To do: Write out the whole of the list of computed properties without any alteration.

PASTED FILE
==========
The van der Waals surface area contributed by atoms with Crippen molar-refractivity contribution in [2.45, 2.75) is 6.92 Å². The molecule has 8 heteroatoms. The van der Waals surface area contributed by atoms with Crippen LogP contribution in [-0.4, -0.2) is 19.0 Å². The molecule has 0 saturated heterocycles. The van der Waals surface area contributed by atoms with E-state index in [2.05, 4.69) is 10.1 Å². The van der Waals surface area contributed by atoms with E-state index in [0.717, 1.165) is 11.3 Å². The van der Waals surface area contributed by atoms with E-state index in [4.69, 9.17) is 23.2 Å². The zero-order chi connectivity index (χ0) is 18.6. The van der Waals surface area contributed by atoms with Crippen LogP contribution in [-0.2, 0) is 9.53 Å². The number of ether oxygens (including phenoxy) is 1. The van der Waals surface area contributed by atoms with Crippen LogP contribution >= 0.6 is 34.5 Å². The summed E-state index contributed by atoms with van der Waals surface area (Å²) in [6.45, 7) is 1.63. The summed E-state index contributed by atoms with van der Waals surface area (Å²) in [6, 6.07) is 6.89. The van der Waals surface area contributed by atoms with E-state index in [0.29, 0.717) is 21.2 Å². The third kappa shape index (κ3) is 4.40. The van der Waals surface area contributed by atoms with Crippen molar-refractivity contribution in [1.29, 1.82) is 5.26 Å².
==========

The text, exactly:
The van der Waals surface area contributed by atoms with Crippen molar-refractivity contribution in [2.45, 2.75) is 6.92 Å². The molecule has 8 heteroatoms. The van der Waals surface area contributed by atoms with Crippen LogP contribution in [-0.4, -0.2) is 19.0 Å². The molecule has 0 saturated heterocycles. The van der Waals surface area contributed by atoms with E-state index in [2.05, 4.69) is 10.1 Å². The van der Waals surface area contributed by atoms with E-state index in [0.717, 1.165) is 11.3 Å². The van der Waals surface area contributed by atoms with E-state index in [4.69, 9.17) is 23.2 Å². The zero-order chi connectivity index (χ0) is 18.6. The van der Waals surface area contributed by atoms with Crippen LogP contribution in [-0.2, 0) is 9.53 Å². The number of ether oxygens (including phenoxy) is 1. The van der Waals surface area contributed by atoms with Crippen LogP contribution >= 0.6 is 34.5 Å². The summed E-state index contributed by atoms with van der Waals surface area (Å²) in [6.45, 7) is 1.63. The summed E-state index contributed by atoms with van der Waals surface area (Å²) in [6, 6.07) is 6.89. The van der Waals surface area contributed by atoms with E-state index in [0.29, 0.717) is 21.2 Å². The third kappa shape index (κ3) is 4.40. The van der Waals surface area contributed by atoms with Crippen molar-refractivity contribution in [1.29, 1.82) is 5.26 Å².